It's unclear. The NCAA put out a statement on Tuesday that said: "The charges brought forth today are troubling and should be a concern for all of higher education. We are looking into these allegations to determine the extent to which NCAA rules may have been violated."

How is IMG Academy, a factory for top football and basketball recruits, involved?

Mark Riddell, a 36-year-old Harvard graduate, has been suspended from his job as the director of college entrance exam preparation at IMG Academy. He is accused of being paid to take standardized college entrance exams for the children of wealthy clients of Rick Singer, the purported ringleader of the scheme. Riddell was charged with conspiracy to commit mail fraud and honest services mail fraud, plus conspiracy to commit money laundering.

His inclusion in the scheme raises questions about if his illicit behavior was limited to what he was doing with Singer, or if he was also willing to break rules to benefit students at IMG, arguably the nation's most successful developer of elite high-school-aged athletes.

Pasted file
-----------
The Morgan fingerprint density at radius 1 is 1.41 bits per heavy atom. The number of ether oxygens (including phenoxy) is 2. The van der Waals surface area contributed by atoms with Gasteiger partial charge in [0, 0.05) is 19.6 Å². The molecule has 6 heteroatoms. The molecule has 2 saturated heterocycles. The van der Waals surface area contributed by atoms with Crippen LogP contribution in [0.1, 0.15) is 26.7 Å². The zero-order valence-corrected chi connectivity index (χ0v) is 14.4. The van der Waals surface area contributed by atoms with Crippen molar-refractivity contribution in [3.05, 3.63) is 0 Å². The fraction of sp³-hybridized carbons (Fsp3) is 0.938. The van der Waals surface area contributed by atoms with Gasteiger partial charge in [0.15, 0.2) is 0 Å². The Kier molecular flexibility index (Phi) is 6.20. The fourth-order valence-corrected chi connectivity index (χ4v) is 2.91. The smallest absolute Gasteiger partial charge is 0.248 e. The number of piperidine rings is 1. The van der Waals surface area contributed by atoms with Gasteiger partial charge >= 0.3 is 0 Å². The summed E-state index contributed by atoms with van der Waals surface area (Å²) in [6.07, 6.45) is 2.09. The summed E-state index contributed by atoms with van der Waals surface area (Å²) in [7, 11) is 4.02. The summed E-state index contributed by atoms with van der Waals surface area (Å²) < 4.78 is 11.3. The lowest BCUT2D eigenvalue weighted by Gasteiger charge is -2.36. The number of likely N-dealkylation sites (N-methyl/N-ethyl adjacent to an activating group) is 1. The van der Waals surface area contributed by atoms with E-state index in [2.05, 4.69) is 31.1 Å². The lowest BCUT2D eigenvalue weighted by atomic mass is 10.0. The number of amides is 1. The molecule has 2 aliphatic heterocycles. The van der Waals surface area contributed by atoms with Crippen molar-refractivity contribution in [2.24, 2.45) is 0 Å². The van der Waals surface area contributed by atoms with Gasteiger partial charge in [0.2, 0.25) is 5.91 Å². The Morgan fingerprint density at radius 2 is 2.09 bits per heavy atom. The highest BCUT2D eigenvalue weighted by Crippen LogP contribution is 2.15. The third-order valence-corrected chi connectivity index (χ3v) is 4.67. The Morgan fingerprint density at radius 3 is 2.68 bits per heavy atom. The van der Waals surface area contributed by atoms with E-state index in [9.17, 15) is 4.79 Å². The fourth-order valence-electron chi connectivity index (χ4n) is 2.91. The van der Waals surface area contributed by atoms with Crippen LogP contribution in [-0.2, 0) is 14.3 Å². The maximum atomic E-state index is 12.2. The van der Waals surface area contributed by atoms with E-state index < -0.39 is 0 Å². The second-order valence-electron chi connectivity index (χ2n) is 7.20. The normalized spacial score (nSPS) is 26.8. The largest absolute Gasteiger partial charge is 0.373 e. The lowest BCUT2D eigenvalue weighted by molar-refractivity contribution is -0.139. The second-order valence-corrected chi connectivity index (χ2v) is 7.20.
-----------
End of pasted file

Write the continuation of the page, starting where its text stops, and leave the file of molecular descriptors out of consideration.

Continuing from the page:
"After learning [Tuesday] of the allegations against Mark Riddell as part of a larger criminal investigation, we suspended Mr. Riddell indefinitely," IMG said in a statement. "With the current information at hand, we have no reason to believe this alleged misconduct extends beyond Mr. Riddell, nor do we believe that these actions have any direct relation to Academy students, parents, or staff."

In the past four years, 11 members of the ESPN 100, a ranking of the best college basketball players in the country, played at IMG, including Orlando Magic forward Jonathan Isaac, Milwaukee Bucks guard Trevon Duval and Portland Trail Blazers guard Anfernee Simons. Three members of this year's team, Josh Green (signed with Arizona), Armando Bacot (signed with North Carolina) and Jeremiah Robinson-Earl (singed with Villanova) were named McDonald's All-Americans.

In football, nine members of this year's ESPN 300 played at IMG, adding to the school's 22 ESPN 300 recruits over the previous two seasons. Those players signed with a wide range of schools, including several traditional football powers.